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From Tragedy Comes Healing

From Tragedy Comes Healing


Karl McMillen admits he has the Midas touch. His ability to turn business ventures into gold is the result of his sheer determination, personal integrity, long hours and providing excellent service to his customers. A self-made millionaire, McMillen made his fortune in real estate investments and by creating one of the largest plumbing supply wholesalers in the United States.

He came from meager beginnings—a child of the Great Depression. His parents instilled in him the importance of honesty and hard work as the best route to achieving the American dream.

As a young man, he worked in plumbing and joined the Marine Corps. Later he earned a business degree from USC. The work ethic he developed as a youngster, along with the business acumen he learned in college, helped him develop the skills necessary to build his fortune.

His business, Todd Pipe, has a logo that states “Legendary Service.” McMillen says they do just that by providing outstanding service that exceeds the levels provided by their competition. This helps Todd Pipe maintain the competitive edge.

They are one of the nation’s largest plumbing supply wholesalers and are known to have the highest fill rate of orders, compared to their competitors. McMillen states, “One-quarter of the cost of labor is due to no supplies (waiting for late supplies). We strive to complete and deliver our orders on time, which is good for business.”

Carol McMillen, his wife of six years, confirms McMillen’s distinctive approach to business. She was previously employed by him for 27 years. She interacted with many of the customers and worked alongside her fellow employees during this lengthy period of time.

She says, “Karl values both his customers and employees. He creates a family-like atmosphere in the business. People can feel that. He makes everyone feel like they are part of one big happy family. The staff also works well as a team and has that team spirit.”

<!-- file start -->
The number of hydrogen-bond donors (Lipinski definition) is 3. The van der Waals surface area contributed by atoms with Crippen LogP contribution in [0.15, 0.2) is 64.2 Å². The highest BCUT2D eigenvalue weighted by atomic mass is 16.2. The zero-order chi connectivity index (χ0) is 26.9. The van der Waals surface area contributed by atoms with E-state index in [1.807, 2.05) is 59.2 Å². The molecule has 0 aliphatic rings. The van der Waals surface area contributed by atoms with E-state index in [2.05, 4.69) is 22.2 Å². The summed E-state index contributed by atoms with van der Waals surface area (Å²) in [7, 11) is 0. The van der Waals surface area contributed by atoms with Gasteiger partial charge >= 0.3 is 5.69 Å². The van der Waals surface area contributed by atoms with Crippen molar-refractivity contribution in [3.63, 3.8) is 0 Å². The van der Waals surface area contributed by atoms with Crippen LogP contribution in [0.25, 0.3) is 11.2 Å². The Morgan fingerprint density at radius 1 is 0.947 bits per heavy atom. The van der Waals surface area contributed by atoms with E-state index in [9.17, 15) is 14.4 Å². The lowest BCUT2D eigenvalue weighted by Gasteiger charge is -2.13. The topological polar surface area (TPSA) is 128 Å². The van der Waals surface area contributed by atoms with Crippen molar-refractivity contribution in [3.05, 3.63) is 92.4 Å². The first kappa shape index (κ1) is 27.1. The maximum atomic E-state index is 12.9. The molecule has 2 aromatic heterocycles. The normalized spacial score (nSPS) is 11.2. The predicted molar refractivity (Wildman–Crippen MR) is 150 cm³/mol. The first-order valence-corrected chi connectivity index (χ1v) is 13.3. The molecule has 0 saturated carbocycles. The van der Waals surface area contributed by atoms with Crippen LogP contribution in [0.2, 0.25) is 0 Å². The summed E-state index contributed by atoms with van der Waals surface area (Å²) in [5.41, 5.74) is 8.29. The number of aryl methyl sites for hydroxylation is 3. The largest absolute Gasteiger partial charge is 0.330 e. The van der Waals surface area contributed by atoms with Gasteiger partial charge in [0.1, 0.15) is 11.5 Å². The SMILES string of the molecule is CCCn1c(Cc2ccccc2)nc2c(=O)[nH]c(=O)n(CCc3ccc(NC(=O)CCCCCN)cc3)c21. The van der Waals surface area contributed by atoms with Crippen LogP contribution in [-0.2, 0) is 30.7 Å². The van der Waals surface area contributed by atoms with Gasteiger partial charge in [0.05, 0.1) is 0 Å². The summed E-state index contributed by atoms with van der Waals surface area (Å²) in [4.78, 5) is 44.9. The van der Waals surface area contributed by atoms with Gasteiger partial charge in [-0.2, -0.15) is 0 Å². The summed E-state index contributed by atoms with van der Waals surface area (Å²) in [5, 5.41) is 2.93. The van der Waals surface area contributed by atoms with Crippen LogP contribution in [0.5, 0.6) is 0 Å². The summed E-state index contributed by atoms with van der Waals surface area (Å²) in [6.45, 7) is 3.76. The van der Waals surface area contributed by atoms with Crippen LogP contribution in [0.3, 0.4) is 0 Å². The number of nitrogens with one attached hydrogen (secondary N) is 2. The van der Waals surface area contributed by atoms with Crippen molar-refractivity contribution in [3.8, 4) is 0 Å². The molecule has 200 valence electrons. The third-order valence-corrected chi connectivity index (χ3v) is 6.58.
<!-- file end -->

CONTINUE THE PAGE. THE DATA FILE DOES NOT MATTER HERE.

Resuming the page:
For the last 10 years, McMillen’s goal has been to share his touch for corporate success and turn it into gold for philanthropic endeavors designed to treat people who are battling addiction. His generous donation of $5.3 million to Torrance Memorial Medical Center in 2003 became the gold bricks needed to build the Thelma McMillen Center for Alcohol and Drug Treatment.

The creation of the Thelma McMillen Center was an augmentation of the existing chemical dependency treatment program at Torrance Memorial Medical Center, which began in 1992. “With Karl’s generous donation, the hospital bought a new building, and we were able to greatly expand our services. We also added an adolescent program, as per Karl’s request. We went from a staff of six to a staff of 25,” states Morris Gelbart, PhD, director of the center, which offers treatment for both alcohol and drug abuse.

Dr. Gelbart says that McMillen’s unique characteristics include having high standards, requiring quality service and being concerned with patient outcomes. And he continues to provide the Thelma McMillen Center with financial support.

“A portion of the original funding we received from Karl is held in an endowment which will go on in perpetuity to continue to help fund the center for years to come,” states Laura Schenasi, executive vice president of the Torrance Memorial Health Care Foundation.

The center, which is now warmly referred to as Thelma’s Place by many of its patients, is named after Karl’s devoted late wife of 48 years. She passed away from cancer in 1999. Soon thereafter, Karl wished to do something significant in memory of Thelma and at the same time help the community.

His choice regarding where to direct his philanthropy was the result of painful and traumatic personal experiences that greatly affected his and his family’s lives. For several years, Thelma had volunteered at the South Bay Free Clinic, where she saw the ravages of chemical dependency. But she also saw them within her own family.

“Both Thelma and I were drinkers,” says McMillen. He proudly states that he has been sober for 17 years. And as parents, both Karl and Thelma saw how addiction could thrust a family into an abyss of constant emotional turmoil and destroy lives.

The McMillens had two sons, Mark and Chris. Their oldest son, Mark, died from a drug overdose in 1986. Their youngest son, Chris, also struggled with long-term addiction problems. Chris was on his way to beating his addiction but died from cancer in 2010.

The McMillens raised their sons during the 1960s, when American culture was floundering in a sea of tumultuous change. The availability of illicit drugs became pervasive, giving young people access to a cocktail of chemicals to get hooked on.

The McMillen family lived on The Strand, and their sons loved to surf—all at a time when the drug scene was becoming popular with the beach crowd. It was the perfect storm for Mark and Chris: easy access to drugs, associating with folks well-steeped in the drug scene, and plenty of spare time on their hands.

McMillen says that initially there were no early signs of drug use in his sons. They were using drugs for some time before he and his wife knew about it. They were able to keep it under the radar for a long time.